UPDATED with more details: “Today I am announcing that, in the coming weeks, I will be resigning as a member of the United States Senate,” Al Franken said from the floor of the Senate Thursday morning – one day after more than 30 Dem colleagues suddenly demanded he step down over allegations he had harassed women with unwanted touching and kissing.
“I, of all people, am aware there is some irony I am leaving while a man who has bragged on tape about his history of sexual assault sits in the Oval Office, and a man who has repeatedly preyed on young girls campaigns for the Senate with the full support of his party,” Franken said.
“A couple months ago, I felt that we had entered an important moment in the history of this country. We were finally beginning to listen to women about the way in which men’s actions affect them…I was excited for that conversation and hopeful it would result in real change that made life better for women across the country and in every part of our society. Then the conversation turned to me.”
Saying he had been “shocked” and “upset” by the allegations, Franken explained he “also wanted to be respectful of that broader conversation. Because all women deserve to be heard and their experiences taken seriously.” And, while continuing to insist that had been the right thing to do (in marked contrast to the stout denial strategy of others) Franken acknowledged “I also think it gave some people the false impression that I was admitting to doing thing I haven’t done.”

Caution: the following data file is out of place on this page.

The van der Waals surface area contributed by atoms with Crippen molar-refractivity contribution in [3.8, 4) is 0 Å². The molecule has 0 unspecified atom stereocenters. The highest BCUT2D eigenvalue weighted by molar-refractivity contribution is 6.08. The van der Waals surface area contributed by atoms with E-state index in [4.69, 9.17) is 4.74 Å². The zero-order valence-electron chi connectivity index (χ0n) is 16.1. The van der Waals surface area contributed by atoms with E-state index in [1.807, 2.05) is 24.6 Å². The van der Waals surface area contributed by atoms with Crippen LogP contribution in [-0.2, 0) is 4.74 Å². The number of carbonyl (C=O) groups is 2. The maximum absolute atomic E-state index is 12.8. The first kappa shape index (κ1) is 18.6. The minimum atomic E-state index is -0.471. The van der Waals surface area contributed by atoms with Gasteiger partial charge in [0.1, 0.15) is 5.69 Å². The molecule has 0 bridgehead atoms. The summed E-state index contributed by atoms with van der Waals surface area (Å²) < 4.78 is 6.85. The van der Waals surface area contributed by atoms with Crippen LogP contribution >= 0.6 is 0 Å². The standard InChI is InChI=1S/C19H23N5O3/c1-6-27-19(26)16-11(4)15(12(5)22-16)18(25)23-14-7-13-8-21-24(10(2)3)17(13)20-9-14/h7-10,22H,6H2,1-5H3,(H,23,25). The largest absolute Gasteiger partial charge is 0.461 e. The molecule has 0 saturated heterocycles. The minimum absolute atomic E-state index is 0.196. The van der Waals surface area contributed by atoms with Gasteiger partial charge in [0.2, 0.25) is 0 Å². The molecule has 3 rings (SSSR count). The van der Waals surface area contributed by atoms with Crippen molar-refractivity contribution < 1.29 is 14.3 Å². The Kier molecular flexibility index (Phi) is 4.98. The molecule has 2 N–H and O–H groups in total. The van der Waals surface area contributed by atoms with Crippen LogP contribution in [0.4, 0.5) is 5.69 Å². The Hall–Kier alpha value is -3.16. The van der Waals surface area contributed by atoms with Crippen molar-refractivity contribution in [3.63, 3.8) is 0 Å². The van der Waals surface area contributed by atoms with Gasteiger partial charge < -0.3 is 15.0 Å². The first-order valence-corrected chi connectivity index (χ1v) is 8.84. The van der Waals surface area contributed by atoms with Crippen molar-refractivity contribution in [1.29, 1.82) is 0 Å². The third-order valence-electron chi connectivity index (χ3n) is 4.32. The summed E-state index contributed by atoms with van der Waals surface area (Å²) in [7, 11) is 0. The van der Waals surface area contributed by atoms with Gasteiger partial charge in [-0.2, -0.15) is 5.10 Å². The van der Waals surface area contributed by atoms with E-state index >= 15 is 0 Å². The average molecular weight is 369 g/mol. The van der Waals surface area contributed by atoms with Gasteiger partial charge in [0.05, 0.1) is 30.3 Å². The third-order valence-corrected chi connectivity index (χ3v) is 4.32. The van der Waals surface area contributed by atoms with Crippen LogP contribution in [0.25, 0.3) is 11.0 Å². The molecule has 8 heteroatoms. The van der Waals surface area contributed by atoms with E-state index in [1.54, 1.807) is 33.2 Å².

“Some of the allegations against me simply are not true. Others I remember very differently,” he said.
Franken scolded his colleagues for denying him a full Senate Ethics Committee hearing, calling it the proper venue to determine his fate in politics, and reminding those in the hall who, on Wednesday, demanded his immediate ouster, that he had volunteered to cooperate fully and accept the outcome of that investigation.
“An important part o the conversation we been having last few months is about how men abuse their power and privilege to hurt women. I am proud that during time in the senate I have used m power to be a champion of women, and that I have earned a reputation as someone who respects the women I work alongside every day. A very different picture of me has been painted over the last few weeks, but I know who I am.”
Franken acknowledged he will always regret “having to walk away from this job” but said he has faith in his staff, those who elected him, and “the progressive advocacy I have the privilege to be part of.”
As to the senate itself, Franken added, pointedly, “and I have faith – or at least hope – that member of this senate will find the political courage necessary to keep asking the tough questions, hold this administration accountable, and stand up for the truth.”
As he wrapped his speech, “Al Franken” began top-trending worldwide.
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